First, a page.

I think watching these four episodes right in a row, with presumably big expectations would result in lots of frustration. Sorkin’s writing style can be grating after a while and much of the show’s silliness is likely amplified when you have to watch four straight episodes of Jeff Daniels giving you a history lesson about journalism and government. There’s no question that HBO needs to reign Sorkin in a bit, though. These episodes are clocking in at around a full-hour and even just one episode at that length is hard to stomach sometimes. Cutting the show down to 50 minutes a week (or even shorter, in the theoretical world this was on broadcast) wouldn’t solve all of The Newsroom‘s problems, but it would certainly help some.
In any event, your point about the melding of Sorkin and The Newsroom in reviews is a great one. He’s one of television’s presumed auteurs but also prone to burnouts (if you’re unfamiliar, let’s just say his time on The West Wing went off the rails, if you know what I mean) or out-and-out failures (Studio 60), which makes him one heck of a compelling personality that almost inherently frames any review. And because Newsroom is supposed to be so pure, unadulterated Sorkin, it’s probably hard to separate the show from the man. We know that there isn’t much detachment between what we see on the screen and what Sorkin actually believes, which makes some of the treatment of women (and the typical speechifying) more troubling.
I really enjoyed Jace’s and Mo’s piece, and I see your point, so I’m sort of in the middle on this. I agree with you that anyone could have theoretically made the same mistake MacKenzie did in that second episode and I also agree with you that in some ways at least, the show isn’t afraid to display Will’s flaws as well. This most recent episode, the one that has gotten the most hate, didn’t really bother me that much. You note that Will’s dates were supposed to be awful harpies, and I don’t really jibe with that. They were one-note characters for sure but that phrase is pretty harsh. More importantly though, I think Will’s attempts to “civilize” them were fairly dreadful, and completely Sorkin. His calling the third woman a bitch was extremely dumb and uncalled for.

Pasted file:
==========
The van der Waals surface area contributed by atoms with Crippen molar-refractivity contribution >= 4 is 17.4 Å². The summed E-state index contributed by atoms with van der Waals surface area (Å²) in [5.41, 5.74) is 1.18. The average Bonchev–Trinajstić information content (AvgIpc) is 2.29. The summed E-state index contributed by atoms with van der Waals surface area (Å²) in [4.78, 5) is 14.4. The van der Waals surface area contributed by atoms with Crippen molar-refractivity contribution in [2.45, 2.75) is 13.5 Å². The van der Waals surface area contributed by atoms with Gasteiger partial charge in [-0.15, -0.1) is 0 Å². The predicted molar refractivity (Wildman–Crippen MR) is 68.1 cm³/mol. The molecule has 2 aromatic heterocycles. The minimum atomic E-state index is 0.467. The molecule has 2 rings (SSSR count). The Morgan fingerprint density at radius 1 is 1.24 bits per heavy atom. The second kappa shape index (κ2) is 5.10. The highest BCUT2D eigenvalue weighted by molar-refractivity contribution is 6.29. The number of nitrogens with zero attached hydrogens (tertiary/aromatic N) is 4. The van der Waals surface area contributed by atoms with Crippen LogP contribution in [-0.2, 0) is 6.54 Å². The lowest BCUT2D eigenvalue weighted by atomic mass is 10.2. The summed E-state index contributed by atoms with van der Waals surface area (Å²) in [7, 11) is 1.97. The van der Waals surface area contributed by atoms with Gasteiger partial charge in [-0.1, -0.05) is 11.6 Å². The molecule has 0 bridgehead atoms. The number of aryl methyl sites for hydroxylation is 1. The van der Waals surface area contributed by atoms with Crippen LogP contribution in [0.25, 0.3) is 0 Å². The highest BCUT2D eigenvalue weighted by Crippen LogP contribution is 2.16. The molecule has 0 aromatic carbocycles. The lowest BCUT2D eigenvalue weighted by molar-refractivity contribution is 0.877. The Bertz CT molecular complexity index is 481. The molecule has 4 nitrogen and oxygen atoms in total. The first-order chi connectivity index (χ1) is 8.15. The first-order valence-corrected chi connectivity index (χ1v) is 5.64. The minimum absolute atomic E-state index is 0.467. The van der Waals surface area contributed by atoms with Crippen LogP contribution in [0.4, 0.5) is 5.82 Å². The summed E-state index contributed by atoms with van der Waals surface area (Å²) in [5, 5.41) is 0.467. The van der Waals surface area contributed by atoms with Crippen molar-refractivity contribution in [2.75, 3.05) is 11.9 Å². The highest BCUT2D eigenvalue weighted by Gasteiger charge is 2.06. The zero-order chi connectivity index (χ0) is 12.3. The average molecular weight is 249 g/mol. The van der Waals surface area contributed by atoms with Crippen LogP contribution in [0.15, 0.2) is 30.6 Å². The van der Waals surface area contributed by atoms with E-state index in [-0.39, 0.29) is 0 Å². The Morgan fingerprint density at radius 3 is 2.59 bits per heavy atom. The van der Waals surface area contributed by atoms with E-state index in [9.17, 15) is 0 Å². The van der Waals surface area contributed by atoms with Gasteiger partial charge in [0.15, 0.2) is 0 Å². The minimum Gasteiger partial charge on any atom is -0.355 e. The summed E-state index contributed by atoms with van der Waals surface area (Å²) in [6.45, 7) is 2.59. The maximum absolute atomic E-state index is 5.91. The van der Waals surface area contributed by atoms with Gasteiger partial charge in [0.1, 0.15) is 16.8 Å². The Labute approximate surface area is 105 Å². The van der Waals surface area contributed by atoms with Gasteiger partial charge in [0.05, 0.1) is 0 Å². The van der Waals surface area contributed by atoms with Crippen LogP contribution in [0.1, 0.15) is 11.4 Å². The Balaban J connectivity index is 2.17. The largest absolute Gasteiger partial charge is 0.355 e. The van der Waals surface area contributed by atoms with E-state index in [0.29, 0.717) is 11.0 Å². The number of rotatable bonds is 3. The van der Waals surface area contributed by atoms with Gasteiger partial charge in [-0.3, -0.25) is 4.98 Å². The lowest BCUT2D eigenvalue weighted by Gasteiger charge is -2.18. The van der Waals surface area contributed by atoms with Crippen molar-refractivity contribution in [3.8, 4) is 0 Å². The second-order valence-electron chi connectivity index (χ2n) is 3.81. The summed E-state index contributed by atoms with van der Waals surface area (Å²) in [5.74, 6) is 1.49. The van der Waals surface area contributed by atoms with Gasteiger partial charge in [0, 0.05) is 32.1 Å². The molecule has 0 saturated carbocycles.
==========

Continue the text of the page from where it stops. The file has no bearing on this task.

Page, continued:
However, my interpretation of those scenes was that we were supposed to view Will as an asshole. The condescension in his voice, and the extreme condescension and smugness in the content of those speeches, was more over-the-top than ever. He looked like a fool. Maybe Sorkin didn’t want us to think that poorly of his lead hero, but I also don’t think that we’re supposed to completely sympathize with Will’s position above all others. Both Will and MacKenzie were wrong and acted stupidly over the last few episodes, mostly because they don’t know how to deal with their break-up (all these years later) and those still-lingering feelings. If anything, Sorkin should be criticized for writing adult characters who are so emotionally immature and try to cover it up with genius-level intellect. You say Sorkin is a romantic and that’s probably what he believes too; his view of romance is just flawed.
Frankly, I think your reading of MacKenzie is better than what is actually there. She consistently looks like a fool, which again, might be purposeful as to create the dichotomy you speak of, but still comes off poorly. The show, I think, is trying to do the same thing with Will. When he’s on-camera, the man is a god. But as soon as the lights go down, he’s a mess. He’s a rich, famous, condescending, smug mess, but a mess nonetheless. While Sorkin could certainly do a better job of portraying both of these characters (and really most everyone on this show), the vitriol doesn’t entirely register for me.